I don't know if we are going in for the same reasons I want to, and I don't entirely trust the Bushies to act for the good as I see it, but I can hope for the same results in the end. always hope.


aha. here. Thomas Friedman once again says it better.

18 March 2003: t minus 24? hours

I've been putting off writing about the war because I find it hard to completely decide myself what I think about it. But I want to say SOMETHING decisive before it starts. So I'll be adding and editing throughout the day, since I don't have time to write a big screed all at once, here.

Some root-level statements of belief:
1. War is a bad, ugly, horrible thing, to be avoided whenever possible.
2. There are a certain number of people within any group who will use any means available to advance their own power.
3. Complete pacifism, while admirable in the abstract, is unrealistic and a bad survival strategy, given (2).


4. Most, possibly all, nations continue to behave among themselves like unsupervised teenagers, though with less actual sex (except among those uninhibited euros). Any undersized members caught alone in the locker room by the bullies are liable to have their shoes stolen, or worse.

Dude, I just had this whole vision of the UN as Sunnydale High. Kofi Annan would have to be the principal, and the USA would be Buffy. UK would be Giles, of course.

heh. enough of that.

Cordelia = France! Of course, many people think the USA actually = Faith. OK, stopping now.

Here are what I understand to be each side's valid points. I believe both sides have some, which is why I'm having such trouble making up my mind.

Pro-war: Iraq never fulfilled the terms of its 1991 surrender. If Saddam Hussein really wanted to disarm, he could have done it any time in the last 12 years without all this bother, instead of continuing to build himself palaces with his people's medicine money, and sneak around trying to get away with as much as he could. He is a proven danger to his neighbors, and a potential danger to farther-away countries if he were to supply terrorists with weapons. He has been able to hide weapons programs from inspectors in the past. We went to the UN first, but key countries with economic interests in Iraq's status quo refuse to authorize war, despite obvious breaches of previous resolutions. Something must be done, therefore we shall do it, on the authority of both previous UN resolutions and the 1991 war treaty.

Anti-war: Despite Hussein's obvious untrustworthiness, inspections cramp his style sufficiently to neutralize his danger to others. The USA has economic interests in eliminating Hussein, and world anti-American cynicism will thus be exacerbated by our invading Iraq, even if we do not intend it in a traditionally imperialist way. Intentions do not guarantee the results we desire, and perceptions can be as or more important than reality. Even though the end of Hussein would be a good thing, as much for his people as anyone else, we shouldn't do it without the UN, because we're trying to achieve a world where countries don't invade other countries just because they want to, anymore. Meanwhile, that kooky leader of North Korea is taking advantage of our preoccupation to kick his nuclear program back into gear, hello.

Pro-war: At some point, Hussein must face a deadline that means something, else similar bullies will in future follow his lead in de facto ignoring the UN. If the UN is going to work, its members have to have the guts to step up and enforce its resolutions.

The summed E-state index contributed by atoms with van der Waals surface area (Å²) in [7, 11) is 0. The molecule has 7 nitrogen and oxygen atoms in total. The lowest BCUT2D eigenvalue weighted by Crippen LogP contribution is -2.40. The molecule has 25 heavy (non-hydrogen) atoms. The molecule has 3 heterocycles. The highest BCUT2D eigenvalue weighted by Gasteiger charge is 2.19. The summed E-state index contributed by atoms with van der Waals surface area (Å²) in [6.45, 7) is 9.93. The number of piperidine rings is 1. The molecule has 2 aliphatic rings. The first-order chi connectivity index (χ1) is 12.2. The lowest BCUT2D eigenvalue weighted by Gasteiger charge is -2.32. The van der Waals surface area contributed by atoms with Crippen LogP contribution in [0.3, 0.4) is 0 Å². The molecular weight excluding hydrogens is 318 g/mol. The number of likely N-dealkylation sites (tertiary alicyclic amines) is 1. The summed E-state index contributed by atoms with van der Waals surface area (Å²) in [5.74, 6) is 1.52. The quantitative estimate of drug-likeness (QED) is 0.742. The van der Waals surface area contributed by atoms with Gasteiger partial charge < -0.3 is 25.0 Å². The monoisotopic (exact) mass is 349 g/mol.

Anti-war: It is unlikely that he has been able to rebuild his nuclear program. So what's wrong with being content to harass him with inspectors? Why do we have to stomp him NOW?

Pro-war: ...come to think of it, ignoring the UN has been kinda common, historically. The Soviets didn't ask permission to invade Afghanistan.

Anti-war: We probably didn't ask it what it thought of Vietnam, or Chile, or Guatemala, either. Those turned out so well, too. And I wouldn't bring up Afghanistan if I were you. If we had Marshall-planned Afghanistan after the Soviets left, instead of bailing out ourselves and leaving it entirely up to the warlords and radicals, who knows how history might have been different? We'd better not pull a half-assed job like that AGAIN.

Pro-war: Our job, our responsibility, is to do what we think is best to protect our country, not to win popularity contests. We may be wrong, ...

Anti-war: "may"?

Pro-war: ... but we honestly think this is what we have to do. And by the way, who says we're not going to pull an Israeli-air-force on that North Korean nuclear plant?

Anti-war: We don't trust you, but even if you're right, you could use a bit more tact, you arrogant tree-killers.

(to be continued)

15 March 2003: ides

another rainstorm involving thunder. i just wish i could see some lightning. but not TOO close.

9 March 2003: sprung

Sign of spring #28: local birds are pecking away at our patio roof, working loose fiberglass fibers for nesting material.

6 March 2003: quote of the next day

I heard about this on the radio this morning. Apparently Colin Powell was at a press conference and an Iraqi reporter asked (snidely, one must presume) whether it was true that only 13% of Americans could find Iraq on a map.

"That may be true," replied Powell, "but, unfortunately for you, all of those 13% are Marines."


oh darn. it's in Snopes. I thought it sounded a little too good. Still funny, though. Which is to be expected since it seems the original source was really a Doonesbury cartoon. Vive Garry Trudeau!

5 March 2003: quote of the day

"Currently, we see Adm. George W. Bush, with his apparent disdain for the Prime Directive and also the Federation (United Nations) itself, in orbit around planet Iraq, preparing to beam down a heavily armed away team. Bush probably thinks himself more Kirk than Picard, but he's mistaken: He simply doesn't have the same pathos. Or the twinkly eyes." --Mark Simpson,

(article is dated Feb 26 but I only found it today, so 'tis quote of to-day.)

03 03 03


back issues: ( 2001 ) ( 2002 ) ( january ) ( february ) ( april and everything after )

( journal archives main )

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copyright 2003 carrie lynn king